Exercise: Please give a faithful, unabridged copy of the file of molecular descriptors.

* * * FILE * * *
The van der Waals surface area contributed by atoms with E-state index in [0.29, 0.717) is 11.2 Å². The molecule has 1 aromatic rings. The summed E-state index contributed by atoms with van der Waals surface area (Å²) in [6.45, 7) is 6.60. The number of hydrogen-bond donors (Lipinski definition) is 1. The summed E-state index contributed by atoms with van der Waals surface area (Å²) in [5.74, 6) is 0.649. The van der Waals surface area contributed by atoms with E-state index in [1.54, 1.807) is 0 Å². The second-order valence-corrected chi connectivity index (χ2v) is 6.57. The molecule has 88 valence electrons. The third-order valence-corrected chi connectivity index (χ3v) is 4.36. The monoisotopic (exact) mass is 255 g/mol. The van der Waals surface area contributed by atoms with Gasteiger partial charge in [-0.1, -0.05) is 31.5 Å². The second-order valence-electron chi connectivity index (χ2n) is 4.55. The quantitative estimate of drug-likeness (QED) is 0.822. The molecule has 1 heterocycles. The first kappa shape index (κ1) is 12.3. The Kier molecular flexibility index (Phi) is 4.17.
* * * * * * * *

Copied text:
The van der Waals surface area contributed by atoms with E-state index in [0.29, 0.717) is 11.2 Å². The molecule has 1 aromatic rings. The summed E-state index contributed by atoms with van der Waals surface area (Å²) in [6.45, 7) is 6.60. The number of hydrogen-bond donors (Lipinski definition) is 1. The summed E-state index contributed by atoms with van der Waals surface area (Å²) in [5.74, 6) is 0.649. The van der Waals surface area contributed by atoms with E-state index in [1.54, 1.807) is 0 Å². The second-order valence-corrected chi connectivity index (χ2v) is 6.57. The molecule has 88 valence electrons. The third-order valence-corrected chi connectivity index (χ3v) is 4.36. The monoisotopic (exact) mass is 255 g/mol. The van der Waals surface area contributed by atoms with Gasteiger partial charge in [-0.1, -0.05) is 31.5 Å². The second-order valence-electron chi connectivity index (χ2n) is 4.55. The quantitative estimate of drug-likeness (QED) is 0.822. The molecule has 1 heterocycles. The first kappa shape index (κ1) is 12.3. The Kier molecular flexibility index (Phi) is 4.17.